France is in the midst of reforming its often tough labour laws, in the teeth of opposition from unions which usually back the country’s socialist government.
The reform, commonly called the ‘El Khomri law‘ after the French labour minister Myriam El Khomri, will be debated and voted upon (and probably amended) in the National Assembly in early July.
This follows another vote and modification by the Senate on 28 June. Meanwhile, protests and social media opposition have continued since the law was first proposed in February. Opponents say it undermines basic rights of employees, giving boards more power to take decisions about their employees’ work obligations.
The main points of this proposed law are:
- New criteria for redundancy: any decline in turnover or losses compared with the previous year for a period of one to four trimesters, depending on company size, is sufficient to justify lay-offs.
- Giving boards more power to agree working time and overtime pay within contracts, which could breach national working hours limits in certain circumstances.
- A company referendum: when a majority of trade unions refuse to sign an enterprise’s working agreement, minority organisations representing 30% of employees can call for a referendum to disavow such a veto.
- Provisions insisting that company agreements be renegotiated every five years.
- Scrapping an obligation for workers to receive mandatory health checks.
Although the final text is not yet known, many organisations think it will reflect this version, with liberalising amendments passed by the centre-right-controlled Senate being discarded.
Indeed, with many socialist members of the assembly being far from happy with the text, commentators predict that the law may be passed by a so-called 49-3 motion, an article from the Fifth Republic’s constitution that allows the executive, here led by prime minister Manuel Valls, to adopt a law, regardless of a parliamentary vote.
It has already used this procedure to overcome opposition during an earlier vote at the assembly (on 10 May).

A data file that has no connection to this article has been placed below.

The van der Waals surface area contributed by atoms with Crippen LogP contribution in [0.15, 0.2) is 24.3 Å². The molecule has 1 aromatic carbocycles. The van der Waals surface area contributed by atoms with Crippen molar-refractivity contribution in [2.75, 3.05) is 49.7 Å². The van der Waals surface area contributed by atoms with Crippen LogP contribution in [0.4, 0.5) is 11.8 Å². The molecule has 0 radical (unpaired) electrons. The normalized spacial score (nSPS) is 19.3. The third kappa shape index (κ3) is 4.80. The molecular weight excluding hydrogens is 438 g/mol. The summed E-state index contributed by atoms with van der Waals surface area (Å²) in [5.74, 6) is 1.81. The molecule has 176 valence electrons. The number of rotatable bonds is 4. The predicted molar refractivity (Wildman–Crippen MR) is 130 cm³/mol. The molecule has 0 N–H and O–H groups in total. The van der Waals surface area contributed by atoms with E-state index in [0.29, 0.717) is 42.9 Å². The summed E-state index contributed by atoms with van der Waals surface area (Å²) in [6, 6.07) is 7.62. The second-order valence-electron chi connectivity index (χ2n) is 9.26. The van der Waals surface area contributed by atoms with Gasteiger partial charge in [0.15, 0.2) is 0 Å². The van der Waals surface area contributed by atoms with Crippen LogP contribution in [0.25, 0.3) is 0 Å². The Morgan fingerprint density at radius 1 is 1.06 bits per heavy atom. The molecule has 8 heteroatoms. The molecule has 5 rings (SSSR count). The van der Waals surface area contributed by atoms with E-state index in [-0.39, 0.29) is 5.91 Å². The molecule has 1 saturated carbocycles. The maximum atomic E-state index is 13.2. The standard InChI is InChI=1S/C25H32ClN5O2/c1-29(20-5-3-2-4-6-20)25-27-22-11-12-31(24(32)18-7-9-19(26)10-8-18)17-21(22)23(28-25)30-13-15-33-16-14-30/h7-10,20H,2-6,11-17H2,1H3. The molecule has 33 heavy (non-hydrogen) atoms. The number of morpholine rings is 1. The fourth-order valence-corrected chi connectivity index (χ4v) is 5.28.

Karl Ghazi, secretary general of the Confédération Générale du Travail (commerce section) trade union, explained to Board Agenda: “The Senate strengthened the text, like abolishing the 35-hour week, to show their opposition, as a rightist majority, to the National Assembly, but it will certainly come back to the original one, with the 49-3 motion in order to be sure it will pass.”
Paris-based labour lawyer David Van der Vlist agrees: “The government is confronted with a very particular situation because it doesn’t have a majority in the National Assembly, while the right wing agrees with the project but is opposed in order not to offer a political victory to their opponents one year before the presidential elections.
“Conversely, leftist parties and a big part of the socialist group are opposed to it, and the general opposition is a majority.
“The text is going to be analysed in the National Assembly from the 5th to the 8th of July, but it’s very probable that the government will use the 49-3 again before any debate that could delay the text’s adoption”.
The clause was written into the constitution to promote stable government, profoundly lacking in the shifting parliamentary majorities of the Fourth Republic, which collapsed in 1958.
Dr Michel de Fabiani, president of the remuneration committees section of the French Institute of Directors (IFA—Institut Français des Administrateurs), welcomed the anticipated reform.
He told Board Agenda: “If we assume that the final text will be the same as the one initially proposed by the government, we can consider it really brings progress as opposed to the current situation.”
De Fabiani says the law would allow “more practical working agreements to be put in place, fitting with companies’ needs”.
As for the board role in securing such agreements, he predicted management may drive strategy here and inform boards after a deal, but how the system would work in practice, he said, was not yet clear.
According to Karl Ghazi, the law is “only a recast of the old requests by the Medef [Mouvement des entreprises de France—the country’s business association] from the end of the 90s, where they wanted to make the labour law supplementary to the national convention of companies and allow companies to overcome the social public order”.
Medef refused to comment before the law was voted upon. But it is clear that the law will give companies more leeway to negotiate worker hours than the current national 35-hour-a-week cap, giving boards more power, but also forcing them to handle more industrial disputes.
“It would mean that each company has its own rules, which would affect competitiveness,” Ghazi explains, noting that if Peugeot forged a 40-hour-week agreement, Renault would follow suit “to remain competitive and limit its production costs”.
Moreover, Ghazi says the referendum was also a powerful tool for boards wanting to undermine unions: “It’s saying that unions and staff representatives are not representative of the companies, even though employees voted for them.
“Then it’s easy to address directly the employees, telling them that in case they don’t agree with their board of administrators they would lose money and have to fire people, which is blackmail, easy to do when people are scared for their job.”